Visegrad Scholarship at the Vera and Donald Blinken Open Society Archives
We invite applicants from the fields of history, the arts, philosophy and sociology to reflect on the conditions of knowledge production during and after the Cold War. This reflection exposes the intellectual and professional practices (journalistic, sociological, artistic, political, archival) that both reflected and shaped the meaning and scope of the Cold War phenomenon.
We are happy to announce that the evaluation of the last submitted Visegrad applications has finished and the final list of winners and reserves has been approved by the Council of Ambassadors.
Visegrad Scholarship @ OSA – JULY 2019
• GOMBOS, Taylor Jordan (US) The international proportions of the Cold War – its social structure, its geopolitical implications, and its narrative potency
• VARSA, Eszter (Hungary) Reproductive Politics East and West: The Representation of a Cold War Tension by Radio Free Europe/Radio Liberty
• KOZLOV, Dmitry (Russia) Leningrad Youth of the Thaw Period in Search of Space for Public Action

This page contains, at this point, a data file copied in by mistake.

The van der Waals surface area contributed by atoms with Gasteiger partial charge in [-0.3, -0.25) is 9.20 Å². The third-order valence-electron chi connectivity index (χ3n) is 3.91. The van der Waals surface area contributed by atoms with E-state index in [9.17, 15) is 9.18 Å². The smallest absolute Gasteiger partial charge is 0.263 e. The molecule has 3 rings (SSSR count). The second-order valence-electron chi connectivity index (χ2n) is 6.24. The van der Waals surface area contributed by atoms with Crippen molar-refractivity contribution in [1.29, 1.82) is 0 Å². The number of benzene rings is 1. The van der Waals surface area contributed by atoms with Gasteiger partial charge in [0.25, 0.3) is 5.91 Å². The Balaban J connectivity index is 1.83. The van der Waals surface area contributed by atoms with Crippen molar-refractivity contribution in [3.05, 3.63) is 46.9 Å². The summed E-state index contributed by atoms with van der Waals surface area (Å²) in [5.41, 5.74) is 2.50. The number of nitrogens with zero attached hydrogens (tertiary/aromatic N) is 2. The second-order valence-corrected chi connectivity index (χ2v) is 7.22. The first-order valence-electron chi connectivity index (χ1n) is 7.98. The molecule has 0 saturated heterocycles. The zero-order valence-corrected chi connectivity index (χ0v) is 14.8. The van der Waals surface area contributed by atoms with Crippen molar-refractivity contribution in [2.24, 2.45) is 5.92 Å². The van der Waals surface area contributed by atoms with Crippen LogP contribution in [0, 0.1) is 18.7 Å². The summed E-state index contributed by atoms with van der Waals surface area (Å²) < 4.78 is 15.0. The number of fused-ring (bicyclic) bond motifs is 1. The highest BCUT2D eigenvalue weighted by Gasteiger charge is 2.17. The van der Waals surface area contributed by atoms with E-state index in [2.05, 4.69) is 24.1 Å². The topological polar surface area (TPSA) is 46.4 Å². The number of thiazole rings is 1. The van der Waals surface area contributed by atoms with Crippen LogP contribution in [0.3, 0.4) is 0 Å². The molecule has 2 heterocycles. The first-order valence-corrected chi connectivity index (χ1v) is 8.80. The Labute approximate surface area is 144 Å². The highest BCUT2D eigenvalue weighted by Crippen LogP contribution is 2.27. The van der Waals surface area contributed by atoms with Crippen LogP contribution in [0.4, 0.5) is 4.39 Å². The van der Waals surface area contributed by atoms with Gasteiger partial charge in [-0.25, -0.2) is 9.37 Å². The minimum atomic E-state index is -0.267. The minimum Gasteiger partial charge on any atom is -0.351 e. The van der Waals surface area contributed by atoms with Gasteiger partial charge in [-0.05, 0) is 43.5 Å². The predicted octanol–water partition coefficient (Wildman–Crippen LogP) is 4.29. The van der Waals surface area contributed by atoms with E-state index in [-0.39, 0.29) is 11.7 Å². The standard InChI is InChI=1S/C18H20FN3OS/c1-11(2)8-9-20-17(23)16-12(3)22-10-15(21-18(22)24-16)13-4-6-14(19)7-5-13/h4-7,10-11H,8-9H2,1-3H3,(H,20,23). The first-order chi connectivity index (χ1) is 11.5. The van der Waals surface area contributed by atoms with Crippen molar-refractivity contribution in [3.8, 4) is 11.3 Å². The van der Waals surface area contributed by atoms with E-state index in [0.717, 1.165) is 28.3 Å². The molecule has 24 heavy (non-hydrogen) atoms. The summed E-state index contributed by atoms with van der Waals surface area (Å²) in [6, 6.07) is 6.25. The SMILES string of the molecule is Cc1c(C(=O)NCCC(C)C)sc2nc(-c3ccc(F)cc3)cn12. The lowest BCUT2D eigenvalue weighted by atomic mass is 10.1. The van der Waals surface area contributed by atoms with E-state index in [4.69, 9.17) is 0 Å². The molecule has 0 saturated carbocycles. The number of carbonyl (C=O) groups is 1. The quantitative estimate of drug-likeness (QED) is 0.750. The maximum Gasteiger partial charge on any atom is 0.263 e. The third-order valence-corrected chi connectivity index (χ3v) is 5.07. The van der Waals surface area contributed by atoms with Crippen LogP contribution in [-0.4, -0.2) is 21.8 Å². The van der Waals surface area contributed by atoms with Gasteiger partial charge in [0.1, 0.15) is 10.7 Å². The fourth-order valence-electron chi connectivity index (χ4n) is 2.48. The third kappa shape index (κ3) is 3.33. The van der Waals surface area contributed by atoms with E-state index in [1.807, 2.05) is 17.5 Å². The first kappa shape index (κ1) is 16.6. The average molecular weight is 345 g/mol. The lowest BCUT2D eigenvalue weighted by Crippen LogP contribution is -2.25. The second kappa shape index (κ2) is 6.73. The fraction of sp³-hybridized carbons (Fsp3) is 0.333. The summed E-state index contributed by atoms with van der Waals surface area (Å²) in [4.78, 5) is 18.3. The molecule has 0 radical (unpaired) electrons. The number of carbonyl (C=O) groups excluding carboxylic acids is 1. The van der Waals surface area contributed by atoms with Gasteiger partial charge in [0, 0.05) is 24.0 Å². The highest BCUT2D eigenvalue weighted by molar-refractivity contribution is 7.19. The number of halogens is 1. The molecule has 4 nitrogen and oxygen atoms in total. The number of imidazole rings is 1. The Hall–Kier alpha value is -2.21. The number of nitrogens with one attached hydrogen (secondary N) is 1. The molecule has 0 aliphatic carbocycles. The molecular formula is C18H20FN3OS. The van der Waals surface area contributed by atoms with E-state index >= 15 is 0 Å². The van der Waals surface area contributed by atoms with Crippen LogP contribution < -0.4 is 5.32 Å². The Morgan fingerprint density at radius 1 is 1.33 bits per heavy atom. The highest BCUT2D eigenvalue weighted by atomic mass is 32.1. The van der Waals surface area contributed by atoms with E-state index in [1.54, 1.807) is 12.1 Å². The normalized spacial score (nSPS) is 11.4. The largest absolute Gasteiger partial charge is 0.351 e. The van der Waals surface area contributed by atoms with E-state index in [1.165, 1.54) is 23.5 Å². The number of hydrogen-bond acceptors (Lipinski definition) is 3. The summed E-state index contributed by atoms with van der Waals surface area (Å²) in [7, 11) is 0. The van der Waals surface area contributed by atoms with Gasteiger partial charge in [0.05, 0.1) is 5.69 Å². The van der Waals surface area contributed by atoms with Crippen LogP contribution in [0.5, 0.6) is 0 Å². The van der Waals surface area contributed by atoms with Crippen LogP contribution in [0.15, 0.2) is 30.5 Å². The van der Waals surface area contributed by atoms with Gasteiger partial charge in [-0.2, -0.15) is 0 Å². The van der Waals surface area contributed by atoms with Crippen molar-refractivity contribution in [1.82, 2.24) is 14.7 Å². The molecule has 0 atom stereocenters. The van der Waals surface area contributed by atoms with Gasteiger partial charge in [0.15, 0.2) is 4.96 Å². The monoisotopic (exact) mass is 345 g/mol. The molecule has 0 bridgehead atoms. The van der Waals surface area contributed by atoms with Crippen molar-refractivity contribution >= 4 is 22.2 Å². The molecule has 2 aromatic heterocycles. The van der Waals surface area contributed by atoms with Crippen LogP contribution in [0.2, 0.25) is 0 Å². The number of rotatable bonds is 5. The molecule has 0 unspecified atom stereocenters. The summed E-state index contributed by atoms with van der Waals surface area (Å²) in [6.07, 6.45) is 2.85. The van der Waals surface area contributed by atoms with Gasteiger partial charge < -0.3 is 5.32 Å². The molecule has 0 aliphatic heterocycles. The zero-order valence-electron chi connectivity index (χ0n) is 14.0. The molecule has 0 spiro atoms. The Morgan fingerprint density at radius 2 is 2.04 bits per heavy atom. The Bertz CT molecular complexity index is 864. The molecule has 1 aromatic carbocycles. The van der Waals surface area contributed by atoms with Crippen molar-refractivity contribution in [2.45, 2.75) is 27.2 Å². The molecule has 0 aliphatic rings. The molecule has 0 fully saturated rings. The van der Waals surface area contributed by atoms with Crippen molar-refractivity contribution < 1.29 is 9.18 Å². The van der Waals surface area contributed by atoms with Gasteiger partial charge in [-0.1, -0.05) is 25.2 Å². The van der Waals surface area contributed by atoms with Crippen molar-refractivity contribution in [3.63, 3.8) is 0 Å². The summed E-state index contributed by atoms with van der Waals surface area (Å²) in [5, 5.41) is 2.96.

• RADI, Szinan (Hungary) Money, Fiscal Policy and the Production of Scientific Knowledge through the Hungarian Shopfloor, 1945-1974
• VAGRAMENKO, Tatiana (Russia) Religion under Surveillance: Religious Dissent and Secret Police Archives in Soviet Ukraine
• POCSIK, Andrea (Hungary) Gendering and Decolonizing the “Patriarchive” .New focuses on Peter Forgács’s works
• PETERSON, Christian (US) Changing the World from Below
• GRUJIC, Marija (Serbia) The Means of Political Propaganda and the End of the Cold War in Yugoslavia in the International Perspective: Reshaping of Totalitarianism from the Global to Local
• CHIOREAN, Andru (Romania) Broadcasting Socialist Culture: the Romanian Communist Radio and the Politics of Culture, 1945-1953
• COSOVSCHI, Augustin (Argentina) Cultural and intellectual relations between Yugoslavia and the Third World during the Cold War
• FARKAS, Ádám (Hungary) From support to opposition: Gyula Háy and the left-wing intelligentsia in Hungary after 1945 - Micro-historical approaches